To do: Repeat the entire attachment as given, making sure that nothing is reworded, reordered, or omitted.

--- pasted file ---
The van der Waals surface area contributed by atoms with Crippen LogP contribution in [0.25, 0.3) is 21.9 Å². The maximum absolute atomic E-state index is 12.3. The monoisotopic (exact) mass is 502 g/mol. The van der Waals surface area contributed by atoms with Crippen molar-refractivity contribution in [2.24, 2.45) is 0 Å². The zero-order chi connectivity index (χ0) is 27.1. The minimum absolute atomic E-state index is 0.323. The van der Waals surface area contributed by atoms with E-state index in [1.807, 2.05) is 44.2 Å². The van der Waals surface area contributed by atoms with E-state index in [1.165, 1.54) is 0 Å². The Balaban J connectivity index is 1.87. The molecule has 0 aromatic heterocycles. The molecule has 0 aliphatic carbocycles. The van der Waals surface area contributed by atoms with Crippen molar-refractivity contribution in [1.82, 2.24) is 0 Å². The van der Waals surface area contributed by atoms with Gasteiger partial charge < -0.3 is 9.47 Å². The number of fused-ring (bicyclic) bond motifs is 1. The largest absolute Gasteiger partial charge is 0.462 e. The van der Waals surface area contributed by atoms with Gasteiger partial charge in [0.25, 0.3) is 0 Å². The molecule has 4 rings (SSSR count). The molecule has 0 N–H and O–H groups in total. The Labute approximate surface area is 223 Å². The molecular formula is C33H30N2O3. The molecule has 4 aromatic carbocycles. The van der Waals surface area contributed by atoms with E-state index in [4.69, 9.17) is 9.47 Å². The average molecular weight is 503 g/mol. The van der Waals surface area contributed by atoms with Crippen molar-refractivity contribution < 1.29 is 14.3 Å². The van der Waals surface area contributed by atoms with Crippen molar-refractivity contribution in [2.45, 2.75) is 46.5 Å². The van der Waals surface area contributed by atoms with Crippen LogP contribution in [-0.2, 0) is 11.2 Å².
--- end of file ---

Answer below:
The van der Waals surface area contributed by atoms with Crippen LogP contribution in [0.25, 0.3) is 21.9 Å². The maximum absolute atomic E-state index is 12.3. The monoisotopic (exact) mass is 502 g/mol. The van der Waals surface area contributed by atoms with Crippen molar-refractivity contribution in [2.24, 2.45) is 0 Å². The zero-order chi connectivity index (χ0) is 27.1. The minimum absolute atomic E-state index is 0.323. The van der Waals surface area contributed by atoms with E-state index in [1.807, 2.05) is 44.2 Å². The van der Waals surface area contributed by atoms with E-state index in [1.165, 1.54) is 0 Å². The Balaban J connectivity index is 1.87. The molecule has 0 aromatic heterocycles. The molecule has 0 aliphatic carbocycles. The van der Waals surface area contributed by atoms with Crippen molar-refractivity contribution in [1.82, 2.24) is 0 Å². The van der Waals surface area contributed by atoms with Gasteiger partial charge < -0.3 is 9.47 Å². The number of fused-ring (bicyclic) bond motifs is 1. The largest absolute Gasteiger partial charge is 0.462 e. The van der Waals surface area contributed by atoms with Gasteiger partial charge in [0.25, 0.3) is 0 Å². The molecule has 4 rings (SSSR count). The molecule has 0 N–H and O–H groups in total. The Labute approximate surface area is 223 Å². The molecular formula is C33H30N2O3. The molecule has 4 aromatic carbocycles. The van der Waals surface area contributed by atoms with E-state index in [4.69, 9.17) is 9.47 Å². The average molecular weight is 503 g/mol. The van der Waals surface area contributed by atoms with Crippen molar-refractivity contribution < 1.29 is 14.3 Å². The van der Waals surface area contributed by atoms with Crippen molar-refractivity contribution in [2.45, 2.75) is 46.5 Å². The van der Waals surface area contributed by atoms with Crippen LogP contribution in [-0.2, 0) is 11.2 Å².